Effectively training your staff is becoming increasingly critical. Professional development programs allow you to help your workers learn and grow. Plus, it can serve as a means for closing skill gaps, making it even more beneficial.
In recent years, virtual reality (VR) has been making waves, working its way into a growing number of training programs. If you are wondering how VR is helping companies train their employees more effectively, here’s what you need to know.
Virtual reality is becoming real. Companies have begun using VR to allow potential customers to try out products before buying them, or to experience a destination before traveling there, and movie studios have begun using the technology in trailers.
One reason for the surge in interest is that VR technology has become much more affordable. Google Cardboard uses a simple cardboard viewer to turn an ordinary smartphone into VR device.
Of course, higher-end headsets make the VR experience all the more immersive. Oculus Rift and HTC Vive are the dominant headsets. Now, Intel is getting into the high end VR market with Project Alloy. Unlike the Oculus Rift and HTC Vive, which require the use of handheld controllers to interact with the virtual environment, Project Alloy will allow users to simply use their hands. Project Alloy will also include real-world elements into the virtual scene if they are in camera range. The ability to use natural gestures and to incorporate real-world people into the virtual environment will create a different, so-called "merged reality" experience for Project Alloy users.
Microsoft will also be developing similar "mixed reality" experiences through the Windows Holographic Shell. The shell, planned for release late next year, will let any Windows-equipped PC generate VR images (as long as the user has a headset to view them). Perhaps it's no surprise that Microsoft and Intel are collaborating on specifications for VR PCs and headsets. They may be hoping to stimulate a broad range of VR development and encourage users to purchase new devices in order to enjoy augmented or virtual reality experiences.
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The virtual reality gauntlet has been thrown, and it seems that Facebook and Google are the top contenders. After Facebook’s February announcement that they were actively developing VR software, it was rumored that Google was working on a similar technology. The first product to hit the market will set the bar for VR, increasing the urgency of the development stage. Given the potential of this new technology, it seems there will a race to the finish line between these two tech giants.
The Possibilities of VR
Virtual reality’s potential is endless. It will not only redefine every form of electronic entertainment, but it may also dramatically change the way we communicate and do business. The technology will change users from passive to active as they interact with movies, TV shows, and video games. As VR develops, it may introduce virtual conferencing or calling, allowing users to simulate real conversations with friends, loved ones, and colleagues.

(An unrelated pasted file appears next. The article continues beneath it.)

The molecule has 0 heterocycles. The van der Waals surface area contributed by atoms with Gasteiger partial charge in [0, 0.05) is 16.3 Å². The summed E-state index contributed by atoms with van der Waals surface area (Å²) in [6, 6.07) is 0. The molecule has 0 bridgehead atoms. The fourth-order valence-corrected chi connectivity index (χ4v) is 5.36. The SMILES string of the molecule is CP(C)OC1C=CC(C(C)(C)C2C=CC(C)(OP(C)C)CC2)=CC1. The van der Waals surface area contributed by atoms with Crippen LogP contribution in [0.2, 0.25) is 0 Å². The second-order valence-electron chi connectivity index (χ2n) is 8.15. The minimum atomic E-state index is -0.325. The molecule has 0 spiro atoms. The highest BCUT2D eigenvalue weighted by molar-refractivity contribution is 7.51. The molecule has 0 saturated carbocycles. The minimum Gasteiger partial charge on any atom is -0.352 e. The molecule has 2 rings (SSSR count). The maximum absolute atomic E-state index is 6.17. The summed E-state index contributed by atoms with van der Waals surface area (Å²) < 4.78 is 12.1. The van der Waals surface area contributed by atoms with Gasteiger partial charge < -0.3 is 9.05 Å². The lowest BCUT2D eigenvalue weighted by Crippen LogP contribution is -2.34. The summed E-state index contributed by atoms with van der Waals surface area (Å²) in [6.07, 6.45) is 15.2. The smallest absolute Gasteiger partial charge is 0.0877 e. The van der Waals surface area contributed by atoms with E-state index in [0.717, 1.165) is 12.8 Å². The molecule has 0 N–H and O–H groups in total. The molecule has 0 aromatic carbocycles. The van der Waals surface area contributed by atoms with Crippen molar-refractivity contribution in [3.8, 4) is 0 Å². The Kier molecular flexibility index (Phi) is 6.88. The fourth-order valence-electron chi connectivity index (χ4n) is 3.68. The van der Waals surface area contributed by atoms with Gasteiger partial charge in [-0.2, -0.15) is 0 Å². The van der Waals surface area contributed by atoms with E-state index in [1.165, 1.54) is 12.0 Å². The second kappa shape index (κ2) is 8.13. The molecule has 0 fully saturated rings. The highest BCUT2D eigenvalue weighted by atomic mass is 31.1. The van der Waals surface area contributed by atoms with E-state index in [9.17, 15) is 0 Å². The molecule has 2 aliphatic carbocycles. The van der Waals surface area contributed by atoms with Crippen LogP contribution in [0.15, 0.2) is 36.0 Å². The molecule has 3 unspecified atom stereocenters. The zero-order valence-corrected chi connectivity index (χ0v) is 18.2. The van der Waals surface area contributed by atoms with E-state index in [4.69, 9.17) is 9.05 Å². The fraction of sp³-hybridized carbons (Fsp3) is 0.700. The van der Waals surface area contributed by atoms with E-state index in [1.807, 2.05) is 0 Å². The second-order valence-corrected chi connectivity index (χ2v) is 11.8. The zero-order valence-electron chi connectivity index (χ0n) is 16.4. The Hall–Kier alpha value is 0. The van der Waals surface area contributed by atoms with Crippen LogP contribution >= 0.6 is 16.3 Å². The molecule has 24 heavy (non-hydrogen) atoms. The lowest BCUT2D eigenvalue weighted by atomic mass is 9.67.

The market for this software is unreal. The variety of uses will appeal to a wide range of demographics, allowing the initial creator to corner the market on the next generation of entertainment and communication technology. It’s possible that VR may even come to overshadow the Internet, which may spell disaster for the loser of the development race.
Of course, there’s always the possibility that VR will follow in the footsteps of 3D and simply fail to gain traction. While the potential is there, there’s always the risk that consumers simply won’t take to it.
What This Means for Google & Facebook
Whoever is the first to introduce virtual reality software to the market will have the chance to create their own set of standards. The second release, then, will be responding to these standards and will lose a lot of freedom in their development process. It isn’t simply that they must match feature for feature, but that users will get used to a certain interface and may be hesitant to make the leap to a competitor once that second platform is released.
There’s also the problem of what happens to Facebook or Google after VR exists. If the new software encompasses everything they could accomplish using the social media or online searching, there will be a steady decline of people actively using either Facebook or Google. They’ll be left in the wake of the Next Big Thing.
So, in order to avoid being the responder to a new technology, or being left with the dregs of internet users after virtual reality’s launch, it’s imperative for both Google and Facebook that they release their new software before their competitor. Of course, there’s the possibility that a third party will make a release before either of these two Internet behemoths, which could spell disaster for either company.